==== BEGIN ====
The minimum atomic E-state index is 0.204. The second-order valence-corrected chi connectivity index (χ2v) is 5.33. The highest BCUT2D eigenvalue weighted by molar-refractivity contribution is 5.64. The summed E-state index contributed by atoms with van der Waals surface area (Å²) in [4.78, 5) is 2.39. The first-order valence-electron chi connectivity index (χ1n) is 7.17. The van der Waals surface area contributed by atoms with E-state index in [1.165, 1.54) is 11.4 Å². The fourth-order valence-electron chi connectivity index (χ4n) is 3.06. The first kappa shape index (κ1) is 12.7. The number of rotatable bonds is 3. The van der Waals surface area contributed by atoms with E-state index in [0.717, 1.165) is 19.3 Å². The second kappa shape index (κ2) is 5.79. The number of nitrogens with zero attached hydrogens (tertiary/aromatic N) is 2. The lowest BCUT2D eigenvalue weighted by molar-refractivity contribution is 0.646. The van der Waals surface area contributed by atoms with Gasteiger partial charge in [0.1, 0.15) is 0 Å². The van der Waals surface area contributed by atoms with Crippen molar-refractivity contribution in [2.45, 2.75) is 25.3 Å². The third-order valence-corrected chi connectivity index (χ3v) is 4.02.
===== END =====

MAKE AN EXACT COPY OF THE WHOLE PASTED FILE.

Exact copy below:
The minimum atomic E-state index is 0.204. The second-order valence-corrected chi connectivity index (χ2v) is 5.33. The highest BCUT2D eigenvalue weighted by molar-refractivity contribution is 5.64. The summed E-state index contributed by atoms with van der Waals surface area (Å²) in [4.78, 5) is 2.39. The first-order valence-electron chi connectivity index (χ1n) is 7.17. The van der Waals surface area contributed by atoms with E-state index in [1.165, 1.54) is 11.4 Å². The fourth-order valence-electron chi connectivity index (χ4n) is 3.06. The first kappa shape index (κ1) is 12.7. The number of rotatable bonds is 3. The van der Waals surface area contributed by atoms with E-state index in [0.717, 1.165) is 19.3 Å². The second kappa shape index (κ2) is 5.79. The number of nitrogens with zero attached hydrogens (tertiary/aromatic N) is 2. The lowest BCUT2D eigenvalue weighted by molar-refractivity contribution is 0.646. The van der Waals surface area contributed by atoms with Gasteiger partial charge in [0.1, 0.15) is 0 Å². The van der Waals surface area contributed by atoms with Crippen molar-refractivity contribution in [2.45, 2.75) is 25.3 Å². The third-order valence-corrected chi connectivity index (χ3v) is 4.02.